Ortega is a grape variety used for white wine. It was created in 1948 by Hans Breider at the Bayerischen Landesanstalt für Wein-, Obst- und Gartenbau in Würzburg and was released with varietal protection in 1981. It is a cross between Müller-Thurgau and Siegerrebe. Breider chose to name the variety in honour of the Spanish poet and philosopher José Ortega y Gasset.
|Color of berry skin||Blanc|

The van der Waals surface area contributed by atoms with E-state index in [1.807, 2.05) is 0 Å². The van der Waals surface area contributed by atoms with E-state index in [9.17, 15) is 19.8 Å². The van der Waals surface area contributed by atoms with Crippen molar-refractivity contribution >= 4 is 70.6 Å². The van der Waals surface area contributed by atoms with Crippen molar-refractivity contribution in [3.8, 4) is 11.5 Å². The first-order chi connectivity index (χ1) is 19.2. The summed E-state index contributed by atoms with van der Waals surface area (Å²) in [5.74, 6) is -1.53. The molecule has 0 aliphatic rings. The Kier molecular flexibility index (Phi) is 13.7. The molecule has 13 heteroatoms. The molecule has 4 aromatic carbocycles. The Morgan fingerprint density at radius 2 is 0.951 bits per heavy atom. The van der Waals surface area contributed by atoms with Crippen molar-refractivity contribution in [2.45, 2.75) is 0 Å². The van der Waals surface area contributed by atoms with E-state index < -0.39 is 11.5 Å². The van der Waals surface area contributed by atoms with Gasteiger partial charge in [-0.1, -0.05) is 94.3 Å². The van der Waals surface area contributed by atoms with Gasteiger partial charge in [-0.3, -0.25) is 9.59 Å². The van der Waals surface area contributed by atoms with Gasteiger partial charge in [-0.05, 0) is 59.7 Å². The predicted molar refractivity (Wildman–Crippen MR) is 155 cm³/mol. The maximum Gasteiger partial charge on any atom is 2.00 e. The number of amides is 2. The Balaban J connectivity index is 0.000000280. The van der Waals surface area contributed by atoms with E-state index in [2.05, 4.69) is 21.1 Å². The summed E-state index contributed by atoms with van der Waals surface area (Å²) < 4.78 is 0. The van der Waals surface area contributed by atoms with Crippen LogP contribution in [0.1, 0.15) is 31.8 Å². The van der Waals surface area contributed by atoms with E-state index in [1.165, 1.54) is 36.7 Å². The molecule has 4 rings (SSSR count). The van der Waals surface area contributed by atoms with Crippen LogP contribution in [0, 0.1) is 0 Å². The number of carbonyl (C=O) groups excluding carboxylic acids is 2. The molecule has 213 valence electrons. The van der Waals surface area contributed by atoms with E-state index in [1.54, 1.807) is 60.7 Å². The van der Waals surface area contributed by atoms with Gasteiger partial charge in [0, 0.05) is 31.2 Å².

|Also called||Würzburg B 48-21-4|
Ortega ripens early, is not sensitive to frost and reaches quite high must weights, typically 20 degrees Oechsle higher than Müller-Thurgau. It is therefore often used for sweet wines, which are considered to improve with cellaring. Ortega wines have aromas of Muscat and peach and are high in extract.
Ortega is also used as a table grape.
In 2016, there were 475 hectares (1,170 acres) of Ortega in Germany, with a decreasing tendency.